.Dingli Cliffs are located in the middle of the largest Natura 2000 network of designated sites in the Maltese Islands. As a Special Area of Conservation (SAC), this site, part of Rdumijiet ta’ Malta: ir-Ramla taċ-Ċirkewwa sal-Ponta ta’ Bengħisa, supports several habitats and species. Also being a Special Protected Area (SPA), this site is important for the conservation of several breeding seabirds along the cliffs.
There are other bird species which visit The Maltese Islands whilst migrating, such as the Pernis apivorus (Honey Buzzard, Kuċċarda) and the Circus aeruginosus (Marsh Harrier, Bagħdan Aħmar). Both these species are directly listed in Annex 1 of the Birds Directive, meaning that they are in requirement of special conservation to ensure their reproduction and survival.
The Honey Buzzard feeds mostly on insects, but also small mammals and birds. Soaring on flat wings, the sexes are quite easily identified by the plumage colour. As a long distance migrant, the Honey Buzzard uses magnetic orientation and visual memory to find its way, whilst avoiding large expanses of water. Instead, it often prefers to soar on thermals – rising air over land. The Marsh Harrier, also feeding on small birds, mammals and reptiles, is another migrating raptor, often associated with marshlands and wetlands. Both the Honey Buzzard and the Marsh Harrier can be sighted in the Maltese Islands during autumn and spring, with Buskett being one of the best birdwatching spots.
Another bird which is of least concern at the global level and not listed in the Birds Directive, is the European Bee-eater (Merops apiaster, Qerd in-Naħal), still worth mentioning due to its predominance during autumn migration in the Maltese Islands. In the Maltese Islands, its status changed over time from very common in the early 19th century to rare in the 20th century, but nowadays it is commonly sighted in early autumn. This exotic-coloured passerine bird is migratory and regularly heard or seen in flocks.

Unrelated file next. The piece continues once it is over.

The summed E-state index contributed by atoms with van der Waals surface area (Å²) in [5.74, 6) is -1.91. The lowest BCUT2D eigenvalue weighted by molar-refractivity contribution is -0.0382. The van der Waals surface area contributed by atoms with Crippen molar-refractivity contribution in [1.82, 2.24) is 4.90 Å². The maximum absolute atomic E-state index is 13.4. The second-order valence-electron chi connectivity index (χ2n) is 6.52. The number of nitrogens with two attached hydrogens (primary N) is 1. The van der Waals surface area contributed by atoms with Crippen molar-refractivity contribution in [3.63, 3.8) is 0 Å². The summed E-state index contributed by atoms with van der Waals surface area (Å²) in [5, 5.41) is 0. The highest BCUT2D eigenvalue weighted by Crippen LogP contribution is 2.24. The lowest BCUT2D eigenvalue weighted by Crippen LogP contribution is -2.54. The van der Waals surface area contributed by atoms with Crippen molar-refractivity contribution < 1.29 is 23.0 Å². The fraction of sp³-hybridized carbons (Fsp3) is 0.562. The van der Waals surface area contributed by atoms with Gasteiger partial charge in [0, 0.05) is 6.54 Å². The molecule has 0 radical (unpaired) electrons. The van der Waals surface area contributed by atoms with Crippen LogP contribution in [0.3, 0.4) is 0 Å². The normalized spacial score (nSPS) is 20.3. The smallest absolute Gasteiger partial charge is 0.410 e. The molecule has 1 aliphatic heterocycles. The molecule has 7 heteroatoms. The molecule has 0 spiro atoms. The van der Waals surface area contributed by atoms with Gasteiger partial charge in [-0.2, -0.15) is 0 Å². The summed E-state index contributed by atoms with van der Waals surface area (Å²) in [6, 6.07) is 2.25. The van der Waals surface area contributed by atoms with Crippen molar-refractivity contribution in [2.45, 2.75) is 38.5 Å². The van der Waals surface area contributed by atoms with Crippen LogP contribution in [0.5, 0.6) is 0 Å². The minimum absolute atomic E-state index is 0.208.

Birds in Europe breed in spring, and then they travel to their African wintering ground in autumn. The birds which migrate over the Maltese Islands follow the Africa-Eurasia Flyways, connecting the breeding grounds with wintering grounds, and including stop-over points in the Mediterranean. Although the Maltese Islands are not a major stop-over point, several bird species such as those noted above, may be seen migrating. A good place to glimpse migrating birds is the semi-natural woodland of Buskett, found about 2km from The Cliffs Interpretation Centre. Buskett provides food and shelter for birds, many of which roost overnight before continuing their journey.
Education is the way forward to continue protecting and conserving the environment and its biodiversity. The Cliffs Interpretation Centre acts as a continuous education source, such as hosting the first seminar, organised by a local ornithologist to hunters (link) The aim of such seminar was to enhance the local hunters’ knowledge and education on birds by taking photographs.
Furthermore, bird species that breed, visit or winter in the Maltese Islands may be sighted along The Cliffs Trail, devised by The Cliffs Interpretation Centre. A good spot to spot birds near Dingli Cliffs is the Clapham Junction area, which overlooks Buskett Gardens. This is one of the landmarks along The Cliffs Trail